02/01/2017 05:34 EST | Updated 02/01/2017 05:34 EST

'Shedding' Our Resistance To Change

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Meeting of coworkers and planning next steps of work

Recently, I have been thinking about how we "shed" the old to make room from the new in our lives, organizations and society. I have also been thinking about why we might block, resist or neglect change when we know it is necessary and essential. If we know what doesn't change or grow is dying, why do we resist change?

Beyond the philosophical or conceptual ideas outlined above, why is change even necessary? For starters, we are living in a world struggling with complex global challenges - income inequality, media misinformation, climate change, resource volatility, labour market imbalances, radical social transformation, and aging populations to name but a few. Clearly, the society building tools and approaches we have been using to date have not led us easily to the solutions to these important challenges.

Additionally, our work lives are changing so rapidly that how we think is becoming increasingly more important than what we think as we move towards a future in which we will be doing jobs that do not yet exist using tools that also do not yet exist. And while many of us think this will be the next generation's challenge, futurists like Thomas Frey have predicted that in a mere 13 years, by 2030, 2 billion current jobs will no longer exist.

One thinker who has been tackling the challenge of change is Clayton Christensen, whose book Innovator's Dilemma is often credited with launching the concept of disruptive innovation - understanding how the introduction of a new idea or technology can disrupt and displace organizations, jobs, markets and society in general. Essentially, how we can actively shed the old to make room for the new.

Christensen's theories have had a profound effect on business strategy all around the world. He clearly demonstrates how organizations that do not adapt will surely perish or diminish. Often I hear people personally and professionally moving back and forth between avoiding or embracing change. While avoiding change is an understandable response, we know that what does not change or grow eventually dies.

So, how can we effectively embrace change in our work and lives?

One way to embrace change is to view our actions, identity and activity as a constantly evolving creative act, cycle or process. This would be a process in which a new idea, insight or approach emerges, is embraced by some and naturally meets resistance from what is or was the status quo. The resistance is part of the process as most individuals, organizations and societies have a difficult time letting go of "what has always been done". The change process can and will stall if this resistance is not followed by a softening of the status quo and a willingness to test or experiment with the new idea. This experimentation between new and old creates a surprising interplay that leads to new learning and awareness. This new learning and awareness then comes together to form a new status quo and then the cycle of creative renewal repeats.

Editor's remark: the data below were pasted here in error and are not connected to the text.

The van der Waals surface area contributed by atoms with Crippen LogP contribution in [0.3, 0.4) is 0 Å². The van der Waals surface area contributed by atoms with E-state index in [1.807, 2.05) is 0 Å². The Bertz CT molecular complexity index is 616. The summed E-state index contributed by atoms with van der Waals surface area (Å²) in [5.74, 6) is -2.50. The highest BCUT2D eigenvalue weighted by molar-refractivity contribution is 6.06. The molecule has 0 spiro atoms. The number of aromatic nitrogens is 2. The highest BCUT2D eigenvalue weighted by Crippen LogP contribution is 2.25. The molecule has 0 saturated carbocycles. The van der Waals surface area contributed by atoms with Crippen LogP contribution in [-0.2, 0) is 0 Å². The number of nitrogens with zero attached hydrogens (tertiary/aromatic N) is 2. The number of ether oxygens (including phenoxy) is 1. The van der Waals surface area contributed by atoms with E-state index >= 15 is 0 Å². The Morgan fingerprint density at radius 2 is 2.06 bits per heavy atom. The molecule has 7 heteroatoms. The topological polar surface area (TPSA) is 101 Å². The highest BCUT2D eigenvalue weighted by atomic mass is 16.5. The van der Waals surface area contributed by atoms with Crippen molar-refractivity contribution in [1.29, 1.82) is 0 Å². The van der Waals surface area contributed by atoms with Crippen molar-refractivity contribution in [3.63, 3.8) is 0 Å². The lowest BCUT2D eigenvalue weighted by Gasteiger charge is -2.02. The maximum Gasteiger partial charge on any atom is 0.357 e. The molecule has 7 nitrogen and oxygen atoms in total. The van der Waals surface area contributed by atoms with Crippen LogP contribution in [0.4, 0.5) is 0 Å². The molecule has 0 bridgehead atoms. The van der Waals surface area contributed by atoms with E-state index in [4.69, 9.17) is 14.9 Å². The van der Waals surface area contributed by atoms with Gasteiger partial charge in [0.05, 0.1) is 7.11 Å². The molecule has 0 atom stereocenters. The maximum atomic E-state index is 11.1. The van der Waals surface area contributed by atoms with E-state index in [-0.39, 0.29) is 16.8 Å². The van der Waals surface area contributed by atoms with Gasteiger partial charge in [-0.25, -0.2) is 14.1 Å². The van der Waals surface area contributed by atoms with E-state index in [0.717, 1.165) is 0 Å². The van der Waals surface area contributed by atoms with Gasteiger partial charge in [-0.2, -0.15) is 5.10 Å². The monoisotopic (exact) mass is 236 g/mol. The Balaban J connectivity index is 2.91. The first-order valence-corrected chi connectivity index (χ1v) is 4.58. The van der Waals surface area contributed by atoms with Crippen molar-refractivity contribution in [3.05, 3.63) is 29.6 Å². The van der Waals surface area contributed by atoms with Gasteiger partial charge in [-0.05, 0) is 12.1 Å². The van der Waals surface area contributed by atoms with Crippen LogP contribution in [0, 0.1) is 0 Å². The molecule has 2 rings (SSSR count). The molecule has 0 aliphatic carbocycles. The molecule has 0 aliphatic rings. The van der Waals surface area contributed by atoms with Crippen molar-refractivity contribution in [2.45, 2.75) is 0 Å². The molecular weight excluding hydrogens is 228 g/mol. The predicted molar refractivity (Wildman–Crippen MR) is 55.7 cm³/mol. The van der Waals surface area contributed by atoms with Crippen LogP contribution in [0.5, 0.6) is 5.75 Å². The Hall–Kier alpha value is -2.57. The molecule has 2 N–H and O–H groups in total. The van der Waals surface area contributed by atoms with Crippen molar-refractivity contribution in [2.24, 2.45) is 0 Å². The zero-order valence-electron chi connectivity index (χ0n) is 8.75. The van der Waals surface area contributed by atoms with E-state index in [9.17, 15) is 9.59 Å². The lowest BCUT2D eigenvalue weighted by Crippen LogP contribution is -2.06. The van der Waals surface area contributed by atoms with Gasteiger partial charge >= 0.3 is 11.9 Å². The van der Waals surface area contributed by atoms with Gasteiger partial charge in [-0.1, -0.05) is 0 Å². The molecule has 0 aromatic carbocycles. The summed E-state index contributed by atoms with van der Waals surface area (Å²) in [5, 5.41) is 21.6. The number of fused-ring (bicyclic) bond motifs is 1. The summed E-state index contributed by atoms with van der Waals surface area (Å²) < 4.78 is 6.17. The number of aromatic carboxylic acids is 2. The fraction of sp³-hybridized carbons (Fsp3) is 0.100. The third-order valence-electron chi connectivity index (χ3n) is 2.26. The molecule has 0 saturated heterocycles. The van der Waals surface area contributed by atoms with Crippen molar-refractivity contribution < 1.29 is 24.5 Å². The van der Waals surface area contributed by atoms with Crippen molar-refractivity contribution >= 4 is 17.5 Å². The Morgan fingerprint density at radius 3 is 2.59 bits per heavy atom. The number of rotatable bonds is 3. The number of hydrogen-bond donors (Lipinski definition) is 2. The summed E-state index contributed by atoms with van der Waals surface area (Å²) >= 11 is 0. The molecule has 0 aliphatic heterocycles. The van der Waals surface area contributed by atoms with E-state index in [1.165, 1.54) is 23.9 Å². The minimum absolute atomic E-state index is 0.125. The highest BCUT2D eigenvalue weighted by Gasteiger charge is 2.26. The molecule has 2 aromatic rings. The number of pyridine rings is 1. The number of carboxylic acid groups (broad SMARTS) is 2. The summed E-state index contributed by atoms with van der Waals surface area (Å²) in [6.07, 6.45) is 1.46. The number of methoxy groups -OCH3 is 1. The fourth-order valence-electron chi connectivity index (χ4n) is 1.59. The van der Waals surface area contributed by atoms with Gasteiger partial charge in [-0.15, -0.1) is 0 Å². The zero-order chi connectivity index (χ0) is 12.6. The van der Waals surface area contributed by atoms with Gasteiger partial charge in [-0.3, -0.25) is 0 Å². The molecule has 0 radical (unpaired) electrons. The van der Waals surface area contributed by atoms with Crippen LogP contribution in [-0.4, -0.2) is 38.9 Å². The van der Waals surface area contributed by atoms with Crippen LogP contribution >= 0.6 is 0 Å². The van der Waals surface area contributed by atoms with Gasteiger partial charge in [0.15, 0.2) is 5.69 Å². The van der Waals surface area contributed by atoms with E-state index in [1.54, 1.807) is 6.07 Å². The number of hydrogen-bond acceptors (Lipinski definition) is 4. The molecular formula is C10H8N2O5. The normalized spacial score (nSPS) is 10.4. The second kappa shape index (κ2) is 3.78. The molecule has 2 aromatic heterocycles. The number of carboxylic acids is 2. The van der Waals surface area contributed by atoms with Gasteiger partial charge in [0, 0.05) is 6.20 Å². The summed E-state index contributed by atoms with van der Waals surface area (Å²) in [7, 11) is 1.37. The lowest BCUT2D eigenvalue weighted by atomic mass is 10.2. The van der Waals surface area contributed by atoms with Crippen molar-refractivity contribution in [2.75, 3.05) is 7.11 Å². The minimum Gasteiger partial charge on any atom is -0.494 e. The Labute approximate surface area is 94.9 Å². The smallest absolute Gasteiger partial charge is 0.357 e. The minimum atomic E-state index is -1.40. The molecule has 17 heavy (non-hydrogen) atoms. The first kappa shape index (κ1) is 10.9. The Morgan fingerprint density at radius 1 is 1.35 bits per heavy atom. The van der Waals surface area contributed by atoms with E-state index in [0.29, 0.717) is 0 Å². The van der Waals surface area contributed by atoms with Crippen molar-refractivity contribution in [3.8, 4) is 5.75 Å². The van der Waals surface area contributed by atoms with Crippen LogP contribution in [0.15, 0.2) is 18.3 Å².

Shedding the comfort that comes with "what has always been done" is an essential key to this process of growth and renewal. In an organization's or society's leadership there must be a willingness and a strong desire to soften the status quo or to be open to ridding ourselves of the ideas, processes or approaches that no longer serve or that need to adapt, even if these very approaches may have been the keys to or the defining features of yesterday.

If we hold rigidly to yesterday's solutions, we cannot improve, grow and live for today's problems, challenges and opportunities. We must be open to "shedding" our past in order for the present and the future to have its healthiest and most unencumbered chance. Consider shedding your resistance to change. A bigger, better, brighter world awaits.